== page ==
Half of consumers will still be paying mortgages off after 65

21st September 2021

More than half of new mortgage borrowers do not expect to pay off their loans before they turn 65, according to a recent study.

Research published by UK Finance said longer mortgage terms coupled with the ageing population was driving a trend towards borrowing later in life. Some 52% of new homeowner mortgage lending in 2021 has been for terms that will end beyond the main borrower’s 65th birthday, it found. It is the first time the proportion has exceeded 50%, the group said, suggesting that later-life mortgage lending is set to become increasingly significant in coming years. In 2014 about a third of new homeowner mortgage lending went beyond the age of 65.

Mortgage lending to older borrowers has increased in popularity since 2014, returning to prepandemic levels in 2021. This is driven in part by increases in house purchase due to the stamp duty holiday, but also by stability in lending across different products. Older borrowers have continued to access a wide range of products as lenders have largely overcome the logistical and affordability challenges presented as a result of the Covid-19 pandemic relatively quickly.

Over the past five years, mortgage lending to over 55’s has continued to grow, even where gross lending in the wider mortgage market has remained subdued; in part due to loans to older borrowers having strong affordability.

Within the wider later life lending market, lifetime mortgages (also known as equity release products) have continued to grow in popularity over the past seven years as older homeowners look to access the equity in their homes. There has been a recent modest reduction in lifetime mortgages, due in part to the Covid-19 pandemic, however this reduction is expected to be temporary as pandemic restrictions are lifted.

Charles Roe, Director of Mortgages at UK Finance said “There’s been growing demand for mortgages from those aged over 55 and this is set to continue as more people live and work for longer.”

“For the first time since records began more than half of all new mortgages are due to end after the homeowner’s 65th birthday, and lending to over 55s has grown even where mortgage lending in the wider market has remained subdued.”

“Later life lending both now and in the future will be imperative as existing homeowners look to later life products for accessing equity as they get older.”

Jim Boyd, Chief Executive of the Equity Release Council said “UK Finance’s findings underscore the integral role that later life lending plays in consumers’ long-term security. Attitudes towards home finance in later life have changed, and homeowners are increasingly comfortable with mortgage borrowing into retirement and open to the benefits of realising some of their property wealth as they age.”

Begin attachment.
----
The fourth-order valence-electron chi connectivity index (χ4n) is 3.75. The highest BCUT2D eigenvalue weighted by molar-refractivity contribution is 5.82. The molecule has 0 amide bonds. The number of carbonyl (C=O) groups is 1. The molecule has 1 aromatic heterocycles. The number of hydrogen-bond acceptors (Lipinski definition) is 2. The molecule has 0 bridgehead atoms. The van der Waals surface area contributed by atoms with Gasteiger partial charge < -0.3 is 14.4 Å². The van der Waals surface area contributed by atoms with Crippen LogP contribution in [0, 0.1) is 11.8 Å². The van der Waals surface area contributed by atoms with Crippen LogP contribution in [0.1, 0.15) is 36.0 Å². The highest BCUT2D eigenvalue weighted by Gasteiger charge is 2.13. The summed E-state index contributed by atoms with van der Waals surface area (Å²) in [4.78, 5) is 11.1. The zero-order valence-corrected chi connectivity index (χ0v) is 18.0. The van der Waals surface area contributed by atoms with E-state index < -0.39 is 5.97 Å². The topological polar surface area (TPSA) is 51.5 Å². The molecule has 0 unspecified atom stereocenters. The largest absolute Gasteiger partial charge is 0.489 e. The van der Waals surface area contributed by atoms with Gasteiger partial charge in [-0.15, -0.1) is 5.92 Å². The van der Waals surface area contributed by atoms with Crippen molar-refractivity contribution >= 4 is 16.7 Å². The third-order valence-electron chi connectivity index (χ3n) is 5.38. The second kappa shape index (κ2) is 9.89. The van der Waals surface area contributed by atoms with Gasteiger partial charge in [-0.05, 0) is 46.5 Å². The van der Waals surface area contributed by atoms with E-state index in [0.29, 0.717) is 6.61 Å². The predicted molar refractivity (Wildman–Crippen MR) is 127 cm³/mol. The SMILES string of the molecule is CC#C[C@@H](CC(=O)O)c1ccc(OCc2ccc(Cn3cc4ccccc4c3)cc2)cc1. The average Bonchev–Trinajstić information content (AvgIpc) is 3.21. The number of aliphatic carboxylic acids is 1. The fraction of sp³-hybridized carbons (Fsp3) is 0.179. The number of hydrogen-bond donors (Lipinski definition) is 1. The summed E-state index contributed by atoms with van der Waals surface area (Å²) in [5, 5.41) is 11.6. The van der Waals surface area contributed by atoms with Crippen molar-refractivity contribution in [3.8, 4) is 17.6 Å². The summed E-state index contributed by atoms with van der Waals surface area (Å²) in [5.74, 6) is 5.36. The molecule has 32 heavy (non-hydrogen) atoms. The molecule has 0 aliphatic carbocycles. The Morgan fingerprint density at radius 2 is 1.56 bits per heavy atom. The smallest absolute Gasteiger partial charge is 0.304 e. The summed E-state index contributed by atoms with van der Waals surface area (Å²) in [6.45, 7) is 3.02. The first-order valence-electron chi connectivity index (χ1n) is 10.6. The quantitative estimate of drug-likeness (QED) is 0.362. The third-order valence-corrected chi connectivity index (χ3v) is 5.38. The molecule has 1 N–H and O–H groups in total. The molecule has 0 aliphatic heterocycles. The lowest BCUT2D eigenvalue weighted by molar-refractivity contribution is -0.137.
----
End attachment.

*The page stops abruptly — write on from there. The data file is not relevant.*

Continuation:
“Property wealth can play an important part in a holistic approach to funding retirement and, as an industry, we must work together to ensure consumers get the information they need to weigh up increasingly complex financial decisions to do this.”

Becky O’Connor, Head of Pensions and Savings, interactive investor , said: “Not only is the dream of retirement under threat but also the dream of mortgage freedom. The two go hand in hand – having enough pension income to retire well is usually dependent on having paid off the mortgage, leaving your pension pot free to cover other living costs when you give up work.”

“The trend of mortgages that last into retirement means people need to invest even more into their pensions if they still want to be able to give up work and continue to meet housing costs.

“The level of state pension, as well as estimates for what people need in retirement to meet certain living standards, are usually based on the assumption that people have paid off their mortgage. So there is a risk that if someone does want to give up work but still has a mortgage to pay, they won’t have enough in their pension.”

“The UK Finance research illustrates how rising house prices feed into the pressure to continue to work into old age. Longer-term mortgages improve affordability today, but defer the pain of repayment until tomorrow, when many may feel less able to work to meet the costs.”

“The risk is that when you reach your sixties, you may be unable to work to earn enough to meet your mortgage payments. It’s a risk thatt’s hard to appreciate when you are 40 and taking out a 30-year mortgage. But it’s wise to plan as though you will still retire, rather than assume that you will be able to continue to work.”

“Based on a fixed monthly mortgage payment of £700, someone with a mortgage term that ends at 70 rather than 65, who retires at 67, would need an additional £25,200 in their pension pot on retirement to continue to fund their mortgage.”